Under The Influence

Episodes

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01Jon Boden2011032820120716

on the influence of apocalyptic science-fiction on him as a folk singer.

is a folk musician who loves post-apocalyptic literature, works such as 'The Changes Trilogy' by Peter Dickinson, in which the people of England develop a dread of technology, Russell Hoban's 'Riddley Walker', set in the aftermath of such destruction that even the language has fragmented and Cormac McCarthy's 'The Road', in which a father and his son desperately push a cart with their few possessions, some tins of food and a pistol through a devastated land.

He thought this was at odds with his work as a performer of traditional English song, music that sometimes celebrates a bucolic idyll. But, after becoming a father, he began to consider the implications of contemporary geo-politics. With the end of an oil dependent economy, would reality and the world depicted in the literature he enjoys coincide? Or might this lead to a world closer to that described in traditional song, and the kind of society that produced that music?

Producer: Julian May.

03Shobana Jeyasingh2011033020120717

The choreographer Shobana Jeyasingh was born in India, is now based in Britain and makes work seen all over the world. Tonight she reflects on the influence of Indian and Western dance traditions, and the importance, sometimes, of escaping these. She considers, too, how reading freed her, and so how words have been vital to her entirely non-verbal art.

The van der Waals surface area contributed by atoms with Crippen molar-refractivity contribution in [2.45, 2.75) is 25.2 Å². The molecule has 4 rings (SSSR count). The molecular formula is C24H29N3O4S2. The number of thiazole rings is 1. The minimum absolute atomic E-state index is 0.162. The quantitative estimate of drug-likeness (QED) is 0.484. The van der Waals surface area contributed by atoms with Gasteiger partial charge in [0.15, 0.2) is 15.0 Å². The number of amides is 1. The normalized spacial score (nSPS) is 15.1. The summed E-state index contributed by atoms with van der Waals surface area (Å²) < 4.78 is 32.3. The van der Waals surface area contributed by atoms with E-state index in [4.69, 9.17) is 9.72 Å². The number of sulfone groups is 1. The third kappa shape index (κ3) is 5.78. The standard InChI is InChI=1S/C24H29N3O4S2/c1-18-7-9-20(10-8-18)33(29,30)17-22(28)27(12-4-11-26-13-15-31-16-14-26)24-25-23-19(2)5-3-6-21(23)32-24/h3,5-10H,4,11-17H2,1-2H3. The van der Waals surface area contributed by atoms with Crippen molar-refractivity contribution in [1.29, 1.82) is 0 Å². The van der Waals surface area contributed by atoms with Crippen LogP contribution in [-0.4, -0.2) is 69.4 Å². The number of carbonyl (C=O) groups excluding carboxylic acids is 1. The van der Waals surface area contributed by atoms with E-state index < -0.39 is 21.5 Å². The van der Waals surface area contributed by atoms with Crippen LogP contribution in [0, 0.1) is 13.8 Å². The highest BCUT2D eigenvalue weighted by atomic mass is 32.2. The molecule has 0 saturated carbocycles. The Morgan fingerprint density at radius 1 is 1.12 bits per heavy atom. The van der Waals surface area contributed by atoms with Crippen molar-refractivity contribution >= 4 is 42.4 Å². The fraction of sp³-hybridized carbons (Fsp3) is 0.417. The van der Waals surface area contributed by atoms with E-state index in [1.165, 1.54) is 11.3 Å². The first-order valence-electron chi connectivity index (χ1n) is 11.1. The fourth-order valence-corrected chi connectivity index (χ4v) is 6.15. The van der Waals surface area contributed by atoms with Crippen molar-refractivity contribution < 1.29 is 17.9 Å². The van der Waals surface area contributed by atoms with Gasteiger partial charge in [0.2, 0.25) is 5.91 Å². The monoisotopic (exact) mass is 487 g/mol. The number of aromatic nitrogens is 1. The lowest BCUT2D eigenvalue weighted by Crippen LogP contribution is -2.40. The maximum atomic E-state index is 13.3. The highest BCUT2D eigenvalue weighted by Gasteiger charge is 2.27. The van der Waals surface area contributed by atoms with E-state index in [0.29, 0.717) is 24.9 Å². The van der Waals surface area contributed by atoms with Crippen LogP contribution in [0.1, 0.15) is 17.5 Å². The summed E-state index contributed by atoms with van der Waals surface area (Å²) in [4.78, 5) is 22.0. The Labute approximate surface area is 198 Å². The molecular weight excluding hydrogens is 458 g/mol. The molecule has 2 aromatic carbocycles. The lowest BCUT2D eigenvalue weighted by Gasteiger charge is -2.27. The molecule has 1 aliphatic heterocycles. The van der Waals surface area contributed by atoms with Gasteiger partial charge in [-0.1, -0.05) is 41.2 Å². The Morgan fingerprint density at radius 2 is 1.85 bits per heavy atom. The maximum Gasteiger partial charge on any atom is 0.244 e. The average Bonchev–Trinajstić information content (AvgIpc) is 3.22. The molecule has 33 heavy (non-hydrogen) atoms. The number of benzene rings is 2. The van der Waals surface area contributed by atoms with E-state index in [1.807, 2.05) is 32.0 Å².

Producer: Julian May.

on how different dance traditions inform her choreography.

on how different dance traditions inform her choreography.

The choreographer Shobana Jeyasingh was born in India, is now based in Britain and makes work seen all over the world. Tonight she reflects on the influence of Indian and Western dance traditions, and the importance, sometimes, of escaping these. She considers, too, how reading freed her, and so how words have been vital to her entirely non-verbal art.

Producer: Julian May.

052011040120120720

The poems of Kei Miller are rich and languorous. Their language reflects the speech of his native Jamaica, where he was born in 1978, and has a heightened, sometimes Biblical aspect. It sounds almost as if it were written for performance rather than to be read. Yet this is rigorous and literary work. In this essay, Miller reveals how the poetry of the American W. S. Merwin, who worked to communicate experience rather than express a meaning, has a profound effect on his own approach to composing poetry.

Producer: Julian May.